I thought that it would be nice to share some pictures of a piece of furniture that we have recently up-cycled, taking it from a kitchen unit to a smarter piece for the living room.
This is how it started out its life, about 13 years ago now. It first lived in the kitchen of our last house (it was based on a John Lewis of Hungerford design and copied for us by a local carpenter). It was then used in the playroom in our current house to store the children’s games and my work files. For a while the doors lived in the shed whilst I went for the “open plan” look. But then they came back again – slightly worse for wear! After the recent works on the house, the furniture was returned from storage and the unit was put in the living room whilst it awaited its Cinderella moment.
As part of the re-modelling the downstairs of the house, I took a look to see what could be done with this piece. It wasn’t cheap to have made and I’m not a fan of chucking things out unnecessarily but it really did need a new lease of life.
So a local carpenter took the top and bottom apart, removed the doors then he sanded and painted it in Moles Breath by Farrow & Ball.*
The four wooden panels in the top doors were taken out and replaced by glass,which I had cut to size. Then the hinges and handles were replaced and the inside of top unit was papered in this Shanghai Garden wallpaper in Fuchsia – a Designer’s Guild paper from John Lewis which had a lovely metallic background.
It all sounds so easy doesn’t it? But it took 5 days for the work to be completed. It was no mean feat for the carpenter to overhaul this big piece of furniture but I really love it now. It has two shelves to go in it and then it will be used to display photographs and glassware. For something similar, try this bookcase from Ikea (£275). It looks great as it is, or it would be easy enough to paper the inside back of the cabinet before assembling it and change the handles, to give it a twist of your own.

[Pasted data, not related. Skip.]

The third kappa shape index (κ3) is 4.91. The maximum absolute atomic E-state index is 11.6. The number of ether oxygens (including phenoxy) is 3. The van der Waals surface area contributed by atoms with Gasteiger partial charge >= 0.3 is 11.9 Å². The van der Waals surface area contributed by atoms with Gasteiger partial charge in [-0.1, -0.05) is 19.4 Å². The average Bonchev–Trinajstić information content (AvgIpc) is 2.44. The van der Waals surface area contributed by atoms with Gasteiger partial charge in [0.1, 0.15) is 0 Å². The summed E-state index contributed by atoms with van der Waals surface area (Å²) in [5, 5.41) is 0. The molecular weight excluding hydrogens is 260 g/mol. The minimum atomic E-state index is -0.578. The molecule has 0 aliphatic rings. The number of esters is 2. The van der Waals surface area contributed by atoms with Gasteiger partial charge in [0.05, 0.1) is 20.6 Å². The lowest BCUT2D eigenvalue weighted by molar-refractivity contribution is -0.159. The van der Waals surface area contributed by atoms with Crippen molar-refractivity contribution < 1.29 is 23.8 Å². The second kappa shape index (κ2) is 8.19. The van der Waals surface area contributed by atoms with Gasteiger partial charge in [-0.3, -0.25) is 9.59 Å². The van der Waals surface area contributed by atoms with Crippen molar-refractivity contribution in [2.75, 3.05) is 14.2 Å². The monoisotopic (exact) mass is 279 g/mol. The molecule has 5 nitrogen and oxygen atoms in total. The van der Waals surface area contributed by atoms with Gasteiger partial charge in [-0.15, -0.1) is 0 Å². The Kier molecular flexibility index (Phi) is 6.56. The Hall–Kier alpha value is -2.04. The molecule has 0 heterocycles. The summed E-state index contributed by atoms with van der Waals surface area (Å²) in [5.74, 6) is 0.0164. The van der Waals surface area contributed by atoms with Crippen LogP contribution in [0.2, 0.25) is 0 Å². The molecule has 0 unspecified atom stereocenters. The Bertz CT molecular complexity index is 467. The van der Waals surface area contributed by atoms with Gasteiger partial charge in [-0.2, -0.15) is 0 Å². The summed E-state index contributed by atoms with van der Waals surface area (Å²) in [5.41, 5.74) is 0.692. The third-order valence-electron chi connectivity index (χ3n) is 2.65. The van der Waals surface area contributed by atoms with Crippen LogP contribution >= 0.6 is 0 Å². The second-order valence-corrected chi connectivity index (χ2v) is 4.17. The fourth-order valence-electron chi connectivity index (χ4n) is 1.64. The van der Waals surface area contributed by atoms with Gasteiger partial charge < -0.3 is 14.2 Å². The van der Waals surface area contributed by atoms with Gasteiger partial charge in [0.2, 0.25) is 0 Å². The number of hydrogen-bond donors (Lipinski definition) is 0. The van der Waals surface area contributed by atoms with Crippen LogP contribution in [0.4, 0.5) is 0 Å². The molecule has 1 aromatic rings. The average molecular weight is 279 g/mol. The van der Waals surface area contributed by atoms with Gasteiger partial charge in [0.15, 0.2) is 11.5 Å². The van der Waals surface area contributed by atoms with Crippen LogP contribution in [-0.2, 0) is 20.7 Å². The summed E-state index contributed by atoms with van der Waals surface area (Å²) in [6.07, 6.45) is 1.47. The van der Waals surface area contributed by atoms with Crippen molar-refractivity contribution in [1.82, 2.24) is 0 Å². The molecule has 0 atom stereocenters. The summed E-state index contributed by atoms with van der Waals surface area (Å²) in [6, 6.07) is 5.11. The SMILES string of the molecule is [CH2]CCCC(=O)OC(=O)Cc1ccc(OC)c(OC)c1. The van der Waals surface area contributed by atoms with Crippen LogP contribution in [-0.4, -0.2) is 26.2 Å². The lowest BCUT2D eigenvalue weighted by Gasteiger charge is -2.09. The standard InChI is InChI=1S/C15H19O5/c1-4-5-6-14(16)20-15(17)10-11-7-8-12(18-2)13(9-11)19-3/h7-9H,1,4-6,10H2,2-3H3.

*I bought the water based eggshell from Farrow & Ball which was specifically designed for woodwork. However our carpenter used it as an undercoat only on the basis that being water based, it could just be wiped off. For the top coat, he sent me packing to a Dulux trade paint centre where they mixed an oil based eggshell which is much harder wearing. Apparently only a few places will mix an oil based paint now as it clogs up their paint mixing machines – but the trade centres will do it. So I hope that’s helpful and not just a load of useless waffle!